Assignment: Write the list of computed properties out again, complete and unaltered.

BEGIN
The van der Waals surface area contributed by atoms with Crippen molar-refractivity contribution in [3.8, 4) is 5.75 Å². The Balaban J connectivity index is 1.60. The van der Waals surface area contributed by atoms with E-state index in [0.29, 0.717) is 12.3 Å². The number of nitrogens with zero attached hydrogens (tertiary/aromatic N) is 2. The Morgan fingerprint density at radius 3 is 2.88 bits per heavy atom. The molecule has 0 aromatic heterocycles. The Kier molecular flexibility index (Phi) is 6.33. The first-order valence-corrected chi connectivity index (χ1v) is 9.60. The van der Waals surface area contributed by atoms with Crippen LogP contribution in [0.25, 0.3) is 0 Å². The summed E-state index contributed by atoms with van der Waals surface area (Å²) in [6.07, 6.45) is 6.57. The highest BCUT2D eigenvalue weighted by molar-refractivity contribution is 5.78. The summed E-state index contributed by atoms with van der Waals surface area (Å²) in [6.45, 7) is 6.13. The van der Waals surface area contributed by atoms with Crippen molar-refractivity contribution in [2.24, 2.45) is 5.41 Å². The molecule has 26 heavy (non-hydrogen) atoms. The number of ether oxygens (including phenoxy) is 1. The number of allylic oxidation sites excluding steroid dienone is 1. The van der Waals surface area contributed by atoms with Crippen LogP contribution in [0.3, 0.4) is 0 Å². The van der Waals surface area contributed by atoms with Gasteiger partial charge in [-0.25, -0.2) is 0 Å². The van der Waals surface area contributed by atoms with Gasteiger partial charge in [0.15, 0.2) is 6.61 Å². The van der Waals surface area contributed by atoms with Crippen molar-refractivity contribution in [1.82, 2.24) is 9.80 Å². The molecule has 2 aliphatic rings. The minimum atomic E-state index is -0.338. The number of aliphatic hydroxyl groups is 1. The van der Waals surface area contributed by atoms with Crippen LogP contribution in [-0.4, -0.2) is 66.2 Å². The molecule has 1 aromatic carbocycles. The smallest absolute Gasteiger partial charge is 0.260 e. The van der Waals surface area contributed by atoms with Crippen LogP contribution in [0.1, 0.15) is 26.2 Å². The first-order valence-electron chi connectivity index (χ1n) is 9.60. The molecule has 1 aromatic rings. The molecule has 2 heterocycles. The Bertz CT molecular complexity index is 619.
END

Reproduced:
The van der Waals surface area contributed by atoms with Crippen molar-refractivity contribution in [3.8, 4) is 5.75 Å². The Balaban J connectivity index is 1.60. The van der Waals surface area contributed by atoms with E-state index in [0.29, 0.717) is 12.3 Å². The number of nitrogens with zero attached hydrogens (tertiary/aromatic N) is 2. The Morgan fingerprint density at radius 3 is 2.88 bits per heavy atom. The molecule has 0 aromatic heterocycles. The Kier molecular flexibility index (Phi) is 6.33. The first-order valence-corrected chi connectivity index (χ1v) is 9.60. The van der Waals surface area contributed by atoms with Crippen LogP contribution in [0.25, 0.3) is 0 Å². The summed E-state index contributed by atoms with van der Waals surface area (Å²) in [6.07, 6.45) is 6.57. The highest BCUT2D eigenvalue weighted by molar-refractivity contribution is 5.78. The summed E-state index contributed by atoms with van der Waals surface area (Å²) in [6.45, 7) is 6.13. The van der Waals surface area contributed by atoms with Crippen molar-refractivity contribution in [2.24, 2.45) is 5.41 Å². The molecule has 26 heavy (non-hydrogen) atoms. The number of ether oxygens (including phenoxy) is 1. The number of allylic oxidation sites excluding steroid dienone is 1. The van der Waals surface area contributed by atoms with Crippen LogP contribution in [0.3, 0.4) is 0 Å². The van der Waals surface area contributed by atoms with Gasteiger partial charge in [-0.25, -0.2) is 0 Å². The van der Waals surface area contributed by atoms with Gasteiger partial charge in [0.15, 0.2) is 6.61 Å². The van der Waals surface area contributed by atoms with Crippen molar-refractivity contribution in [1.82, 2.24) is 9.80 Å². The molecule has 2 aliphatic rings. The minimum atomic E-state index is -0.338. The number of aliphatic hydroxyl groups is 1. The van der Waals surface area contributed by atoms with Crippen LogP contribution in [-0.4, -0.2) is 66.2 Å². The molecule has 1 aromatic carbocycles. The smallest absolute Gasteiger partial charge is 0.260 e. The van der Waals surface area contributed by atoms with Crippen LogP contribution in [0.1, 0.15) is 26.2 Å². The first-order valence-electron chi connectivity index (χ1n) is 9.60. The molecule has 1 aromatic rings. The molecule has 2 heterocycles. The Bertz CT molecular complexity index is 619.